These stock Android versions of existing phones have another disadvantage when compared with pure Nexus devices — the hardware and software haven’t been developed in unison, so you might not experience a fully optimised experience. Stock Android will certainly work without any major problems on the latest smartphones, but you might notice one or two inconsistencies (the HTC One doesn’t have a multi-tasking button, for starters).

Stock Android has much going for it, but the trend of slapping the vanilla OS on any smartphone isn’t without its problems. You’re also more likely to pay a premium for devices sporting stock Android, though LG’s competitive pricing on the Nexus 4 is an exception to that rule. Whichever version of Android you find yourself leaning towards, having the choice can only be good for buyers.

Samsung’s second wave of smartphones – but will it exceed the first?

Samsung looks set to send a ripple in the tide of the smartphone market when it releases three new Bada OS mobiles next month. At least that is what the South Korean electronic manufacturing giants will have you believe. But is Samsung’s ‘new wave’ of smartphones really any different from the ‘old wave’?

Like the original Samsung Wave – which was the first phone to use Bada OS and has subsequently become its flagship phone – the Wave 252, Wave 275 and Wave 533, will also be run by the company’s own Bada operating system. Like the Samsung Wave these three new editions to the wave family will pack in Samsung’s Bada Apps store that operates on both Bada and Android smartphones.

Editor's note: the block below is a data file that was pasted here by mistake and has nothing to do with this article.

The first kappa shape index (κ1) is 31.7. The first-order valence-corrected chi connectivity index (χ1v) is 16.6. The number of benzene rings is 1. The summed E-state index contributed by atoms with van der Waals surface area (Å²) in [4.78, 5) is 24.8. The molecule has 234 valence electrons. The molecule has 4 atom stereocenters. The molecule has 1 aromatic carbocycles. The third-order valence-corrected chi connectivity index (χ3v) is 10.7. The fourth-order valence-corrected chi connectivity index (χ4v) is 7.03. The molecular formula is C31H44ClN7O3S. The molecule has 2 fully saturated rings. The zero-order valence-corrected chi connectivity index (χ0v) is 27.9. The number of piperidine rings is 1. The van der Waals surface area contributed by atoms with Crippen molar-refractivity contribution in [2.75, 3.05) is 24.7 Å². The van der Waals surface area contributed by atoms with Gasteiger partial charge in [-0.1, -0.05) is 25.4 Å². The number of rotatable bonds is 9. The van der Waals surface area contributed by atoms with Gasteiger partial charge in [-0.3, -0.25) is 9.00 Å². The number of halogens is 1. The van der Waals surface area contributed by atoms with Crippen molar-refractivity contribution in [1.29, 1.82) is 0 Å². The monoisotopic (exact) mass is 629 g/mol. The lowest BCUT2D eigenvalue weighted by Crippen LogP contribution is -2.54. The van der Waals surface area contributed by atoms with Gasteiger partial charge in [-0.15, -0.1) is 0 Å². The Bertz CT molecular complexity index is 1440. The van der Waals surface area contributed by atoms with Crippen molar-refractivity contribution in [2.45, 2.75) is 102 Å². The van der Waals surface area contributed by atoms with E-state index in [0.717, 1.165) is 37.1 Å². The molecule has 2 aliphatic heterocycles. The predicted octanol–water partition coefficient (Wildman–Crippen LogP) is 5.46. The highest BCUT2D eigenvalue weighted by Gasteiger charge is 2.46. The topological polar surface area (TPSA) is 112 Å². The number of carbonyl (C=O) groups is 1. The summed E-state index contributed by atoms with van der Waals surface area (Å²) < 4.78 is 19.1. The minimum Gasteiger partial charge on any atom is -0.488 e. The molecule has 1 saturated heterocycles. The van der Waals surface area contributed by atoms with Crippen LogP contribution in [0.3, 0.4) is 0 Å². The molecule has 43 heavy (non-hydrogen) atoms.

Samsung-Bada-Wave

Apart from some mild ‘tweaking’, nothing has been drastically improved or advanced since Samsung’s flagship Bada smartphone hit the shops earlier this year. The Samsung Wave quickly became known as Samsung’s ‘most powerful phone yet’ and did amount to some remarkable popularity.

Will its predecessors be met with a similar revere and recognition? The new Waves’ main ‘tweak’ is that all three of the ‘new wave’ screens have been changed from Super AMOLED to a 3.7 inch Super Clear LCD, which, may we add, is allegedly anti-smudge, anti-scratch and anti-reflective – a irrefutable plus point of mobile phone technology. They also all have 100MB of storage available.

Are there any deviations between the three? A couple. The Wave 533 will encompass a slide-out keyboard, whilst the Wave 575 will incorporate brand new Bluetooth 3.0.

Camera features are not only consistent throughout all three of the new models but also remain unaltered since the original Samsung Wave, which is 5MP and has 720p recording capabilities.

The apps are not confined to the Bada Apps store, as there is a Dolfin Browser 2.0 available, as well as A-GPS, Social Mapping and 3D maps. The Social Hub feature enables users to view their emails, Instant Messenger, phonebook and social networks at the same time in an integrated one-page layout.

A larger screen that claims to be scratch-proof has to be a discerning feature of any phone, regardless of whether it is smart or not. Whether this will elevate the Wave 252, 275 and 533 into similar popularity stakes of their predecessor remains to be seen.